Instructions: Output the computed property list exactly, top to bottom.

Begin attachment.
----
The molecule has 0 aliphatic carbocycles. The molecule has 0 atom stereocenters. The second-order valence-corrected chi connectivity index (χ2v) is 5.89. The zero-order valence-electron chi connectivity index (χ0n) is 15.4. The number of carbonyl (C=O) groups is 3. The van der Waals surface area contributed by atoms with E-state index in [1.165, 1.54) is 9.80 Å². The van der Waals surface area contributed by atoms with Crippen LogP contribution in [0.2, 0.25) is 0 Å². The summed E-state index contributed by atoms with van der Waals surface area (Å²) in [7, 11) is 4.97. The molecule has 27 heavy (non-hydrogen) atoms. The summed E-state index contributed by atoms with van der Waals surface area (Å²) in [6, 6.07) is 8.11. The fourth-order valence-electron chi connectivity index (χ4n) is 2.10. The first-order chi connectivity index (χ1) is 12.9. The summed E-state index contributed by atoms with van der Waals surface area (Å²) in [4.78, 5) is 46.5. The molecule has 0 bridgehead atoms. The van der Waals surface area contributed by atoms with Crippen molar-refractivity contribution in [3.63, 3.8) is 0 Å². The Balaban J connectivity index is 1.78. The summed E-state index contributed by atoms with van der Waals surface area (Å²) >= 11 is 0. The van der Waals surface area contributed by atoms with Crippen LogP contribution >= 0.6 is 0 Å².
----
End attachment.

The molecule has 0 aliphatic carbocycles. The molecule has 0 atom stereocenters. The second-order valence-corrected chi connectivity index (χ2v) is 5.89. The zero-order valence-electron chi connectivity index (χ0n) is 15.4. The number of carbonyl (C=O) groups is 3. The van der Waals surface area contributed by atoms with E-state index in [1.165, 1.54) is 9.80 Å². The van der Waals surface area contributed by atoms with Crippen LogP contribution in [0.2, 0.25) is 0 Å². The summed E-state index contributed by atoms with van der Waals surface area (Å²) in [7, 11) is 4.97. The molecule has 27 heavy (non-hydrogen) atoms. The summed E-state index contributed by atoms with van der Waals surface area (Å²) in [6, 6.07) is 8.11. The fourth-order valence-electron chi connectivity index (χ4n) is 2.10. The first-order chi connectivity index (χ1) is 12.9. The summed E-state index contributed by atoms with van der Waals surface area (Å²) in [4.78, 5) is 46.5. The molecule has 0 bridgehead atoms. The van der Waals surface area contributed by atoms with Crippen molar-refractivity contribution in [3.63, 3.8) is 0 Å². The Balaban J connectivity index is 1.78. The summed E-state index contributed by atoms with van der Waals surface area (Å²) >= 11 is 0. The van der Waals surface area contributed by atoms with Crippen LogP contribution >= 0.6 is 0 Å².